India is one of the world’s fastest growing economies. Its propensity for innovation is apparent from a term widely used – jugaad. ‘Jugaad’ means an innovative idea for a resourceful improvisation. It is a land that hosts creative thinkers that have made place like Ralegan Siddhi a model for environmental conservation. By announcing newer reforms to combat economic decline, it has attracted foreign participation in investment. This serves as a helping hand for those waiting for such an opportunity.
To idealize India by saying it can become a stable country, is to ignore the fact that the problems it faces will never disappear in totality. It applies to other countries as well. Stagnancy of people’s wills to adapt will be the very obstacle in India’s path towards growth. Innovation capitalism will stimulate perturbation of attitude, reveal challenges for people to passionately work through. It will consequently provide the necessary employment. It changes the way we do things and change when embraced and worked upon can change our course to some place better. India’s high populace count not only translates into high consumerism but also into much needed power to fuel innovation.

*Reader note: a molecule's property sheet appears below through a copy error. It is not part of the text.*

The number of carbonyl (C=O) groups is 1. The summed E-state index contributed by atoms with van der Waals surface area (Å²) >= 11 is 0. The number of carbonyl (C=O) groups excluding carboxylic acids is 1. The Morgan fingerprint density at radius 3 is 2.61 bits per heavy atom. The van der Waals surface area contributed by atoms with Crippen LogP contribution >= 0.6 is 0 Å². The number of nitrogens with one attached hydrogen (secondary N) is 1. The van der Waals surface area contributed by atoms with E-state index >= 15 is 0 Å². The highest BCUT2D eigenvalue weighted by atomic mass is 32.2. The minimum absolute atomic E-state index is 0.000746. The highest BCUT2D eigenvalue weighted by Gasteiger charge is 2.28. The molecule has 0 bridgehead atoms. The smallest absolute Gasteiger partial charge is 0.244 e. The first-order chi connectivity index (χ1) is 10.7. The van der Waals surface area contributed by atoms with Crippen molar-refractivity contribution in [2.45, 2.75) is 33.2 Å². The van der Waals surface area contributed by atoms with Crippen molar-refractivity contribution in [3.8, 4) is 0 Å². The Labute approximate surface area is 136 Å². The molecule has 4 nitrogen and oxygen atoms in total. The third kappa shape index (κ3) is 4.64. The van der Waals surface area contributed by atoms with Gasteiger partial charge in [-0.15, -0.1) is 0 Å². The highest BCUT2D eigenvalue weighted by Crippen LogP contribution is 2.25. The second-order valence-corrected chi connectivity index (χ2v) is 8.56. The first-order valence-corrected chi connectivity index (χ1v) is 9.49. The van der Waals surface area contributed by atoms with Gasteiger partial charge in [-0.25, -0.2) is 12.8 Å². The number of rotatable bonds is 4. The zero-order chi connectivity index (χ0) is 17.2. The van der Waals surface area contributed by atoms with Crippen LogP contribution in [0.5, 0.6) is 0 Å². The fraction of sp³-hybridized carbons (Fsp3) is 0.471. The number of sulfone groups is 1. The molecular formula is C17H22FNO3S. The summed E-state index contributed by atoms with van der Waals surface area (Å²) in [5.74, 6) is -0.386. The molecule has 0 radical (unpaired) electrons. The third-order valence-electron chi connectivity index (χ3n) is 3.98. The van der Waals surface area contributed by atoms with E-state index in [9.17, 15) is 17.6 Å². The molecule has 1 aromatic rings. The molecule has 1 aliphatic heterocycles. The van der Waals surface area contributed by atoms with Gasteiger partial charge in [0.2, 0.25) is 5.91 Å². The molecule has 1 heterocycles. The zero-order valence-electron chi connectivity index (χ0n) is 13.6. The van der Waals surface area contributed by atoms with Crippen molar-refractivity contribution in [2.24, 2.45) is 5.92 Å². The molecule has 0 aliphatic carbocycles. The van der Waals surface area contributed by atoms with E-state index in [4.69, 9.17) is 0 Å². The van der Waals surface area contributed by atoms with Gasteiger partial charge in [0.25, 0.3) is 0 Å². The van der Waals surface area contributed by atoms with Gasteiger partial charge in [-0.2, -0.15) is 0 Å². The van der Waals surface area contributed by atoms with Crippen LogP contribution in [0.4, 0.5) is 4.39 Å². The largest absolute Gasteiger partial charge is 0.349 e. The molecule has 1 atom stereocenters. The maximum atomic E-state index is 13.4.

Unwillingness of public is rooted in the lack of awareness of existing problems. It is therefore ignorance on the part of the people of the country when they fail to recognize the ramifications of extant issues. Power lies in the sheer number of people that reside in India. To use the willingness of such elephantine population is to help bring about the necessary change. A sense of thoughtfulness over the current scenario coupled with resource availability can help. Jonathan Rowson of the Royal Society of Arts says that our perception of waste is relative to our experience of scarcity. Along similar lines, without the screaming perception of exhaustibility of resources, the ground of innovation thus cannot be laid.